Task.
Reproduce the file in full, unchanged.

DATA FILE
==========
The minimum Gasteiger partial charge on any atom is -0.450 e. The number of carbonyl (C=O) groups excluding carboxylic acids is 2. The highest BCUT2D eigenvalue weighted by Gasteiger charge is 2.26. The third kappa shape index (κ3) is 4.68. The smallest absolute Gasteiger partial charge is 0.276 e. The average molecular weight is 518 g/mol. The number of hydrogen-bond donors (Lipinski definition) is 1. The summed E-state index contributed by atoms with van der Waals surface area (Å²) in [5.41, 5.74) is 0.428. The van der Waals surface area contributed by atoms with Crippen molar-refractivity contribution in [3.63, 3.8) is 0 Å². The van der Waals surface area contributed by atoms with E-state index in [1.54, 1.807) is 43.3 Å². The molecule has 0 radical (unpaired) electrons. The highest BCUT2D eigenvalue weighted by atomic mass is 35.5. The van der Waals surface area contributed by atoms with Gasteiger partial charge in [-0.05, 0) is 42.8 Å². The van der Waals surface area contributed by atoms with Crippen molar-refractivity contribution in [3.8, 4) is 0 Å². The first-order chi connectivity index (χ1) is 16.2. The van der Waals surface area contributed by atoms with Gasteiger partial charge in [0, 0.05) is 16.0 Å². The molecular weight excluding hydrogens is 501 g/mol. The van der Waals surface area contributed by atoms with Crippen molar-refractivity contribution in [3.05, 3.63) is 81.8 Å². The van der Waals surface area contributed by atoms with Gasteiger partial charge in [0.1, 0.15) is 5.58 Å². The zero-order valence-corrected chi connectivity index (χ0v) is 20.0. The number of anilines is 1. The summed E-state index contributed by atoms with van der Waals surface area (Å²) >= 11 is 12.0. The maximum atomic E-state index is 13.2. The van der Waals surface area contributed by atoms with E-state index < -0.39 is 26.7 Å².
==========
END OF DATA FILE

The minimum Gasteiger partial charge on any atom is -0.450 e. The number of carbonyl (C=O) groups excluding carboxylic acids is 2. The highest BCUT2D eigenvalue weighted by Gasteiger charge is 2.26. The third kappa shape index (κ3) is 4.68. The smallest absolute Gasteiger partial charge is 0.276 e. The average molecular weight is 518 g/mol. The number of hydrogen-bond donors (Lipinski definition) is 1. The summed E-state index contributed by atoms with van der Waals surface area (Å²) in [5.41, 5.74) is 0.428. The van der Waals surface area contributed by atoms with Crippen molar-refractivity contribution in [3.63, 3.8) is 0 Å². The van der Waals surface area contributed by atoms with E-state index in [1.54, 1.807) is 43.3 Å². The molecule has 0 radical (unpaired) electrons. The highest BCUT2D eigenvalue weighted by atomic mass is 35.5. The van der Waals surface area contributed by atoms with Gasteiger partial charge in [-0.05, 0) is 42.8 Å². The van der Waals surface area contributed by atoms with Crippen molar-refractivity contribution in [3.8, 4) is 0 Å². The first-order chi connectivity index (χ1) is 16.2. The van der Waals surface area contributed by atoms with Gasteiger partial charge in [0, 0.05) is 16.0 Å². The molecular weight excluding hydrogens is 501 g/mol. The van der Waals surface area contributed by atoms with Crippen molar-refractivity contribution in [3.05, 3.63) is 81.8 Å². The van der Waals surface area contributed by atoms with Gasteiger partial charge in [0.1, 0.15) is 5.58 Å². The zero-order valence-corrected chi connectivity index (χ0v) is 20.0. The number of anilines is 1. The summed E-state index contributed by atoms with van der Waals surface area (Å²) >= 11 is 12.0. The maximum atomic E-state index is 13.2. The van der Waals surface area contributed by atoms with E-state index < -0.39 is 26.7 Å².